The Leonid Meteor Shower Explained in 10 Facts | 3/4/1997 | Robert Roy Britt
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A composite of Leonid meteor shower. This view was captured over several hours during the 2010 Leonids by Jim Gamble.

Each year around Nov. 17-18 the Leonid meteor shower peaks, offering up several shooting stars an hour. In some years there are dramatic bursts in which many meteors rain down every minute. The 2019 Leonid meteor shower will peak overnight Nov. 17-18.

Learn - Behind - Show - Fun - Facts

Learn what's behind this fickle show with these fun facts here!

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Editor - Note - Story - November

Editor's note: This updated story was originally posted in November 2010.


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Most of the shooting stars in the annual Leonid meteor shower are the result of tiny bits of material, the size of sand grains or peas, blown off a comet and wafting through space for centuries.

Leonids - Tempel-Tuttle - Every - Years - Sun

The Leonids are spawned by the comet Tempel-Tuttle. Every 33 years, it rounds the Sun and then goes back to the outer solar system. On each passage across Earth's orbit, Tempel-Tuttle lays down another trail of debris, each in a slightly different location than previous trails.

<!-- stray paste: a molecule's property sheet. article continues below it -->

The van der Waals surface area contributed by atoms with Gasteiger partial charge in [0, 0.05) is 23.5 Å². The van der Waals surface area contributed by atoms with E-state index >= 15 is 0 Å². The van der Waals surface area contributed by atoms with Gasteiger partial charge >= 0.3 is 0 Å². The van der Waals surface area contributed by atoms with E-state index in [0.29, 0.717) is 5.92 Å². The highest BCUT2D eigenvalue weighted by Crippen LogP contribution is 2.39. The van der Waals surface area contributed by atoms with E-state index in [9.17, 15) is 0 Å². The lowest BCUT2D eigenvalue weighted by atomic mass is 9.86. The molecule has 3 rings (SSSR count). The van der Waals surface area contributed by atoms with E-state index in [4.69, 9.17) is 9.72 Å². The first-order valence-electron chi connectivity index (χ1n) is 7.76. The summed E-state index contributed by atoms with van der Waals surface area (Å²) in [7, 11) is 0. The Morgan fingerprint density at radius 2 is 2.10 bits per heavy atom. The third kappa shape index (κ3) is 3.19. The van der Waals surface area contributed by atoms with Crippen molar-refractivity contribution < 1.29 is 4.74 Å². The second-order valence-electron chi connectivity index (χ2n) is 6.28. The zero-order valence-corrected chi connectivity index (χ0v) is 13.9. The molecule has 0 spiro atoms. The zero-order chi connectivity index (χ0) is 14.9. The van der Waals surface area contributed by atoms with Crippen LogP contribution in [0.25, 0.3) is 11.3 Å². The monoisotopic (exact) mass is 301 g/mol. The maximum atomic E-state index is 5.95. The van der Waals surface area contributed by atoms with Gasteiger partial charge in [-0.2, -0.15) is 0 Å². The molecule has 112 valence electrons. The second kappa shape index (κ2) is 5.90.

Over time, the debris trails spread out. Each year, Earth passes through different streams, and different parts of the streams, creating bursts of activity and slack periods in the nights surrounding the event's peak.

Leonids - Space - Trash

Next: Are the Leonids space trash?

Hey, wait a minute! I read … Yes, I know. We all conveniently think of meteors as bits of space debris, but it’s a white lie – one we'll keep committing for this fact. For the record, these bits of space debris are properly termed meteoroids.

Meteoroid - Atmosphere - Light - Phenomenon

When a meteoroid enters the atmosphere, the light phenomenon that...
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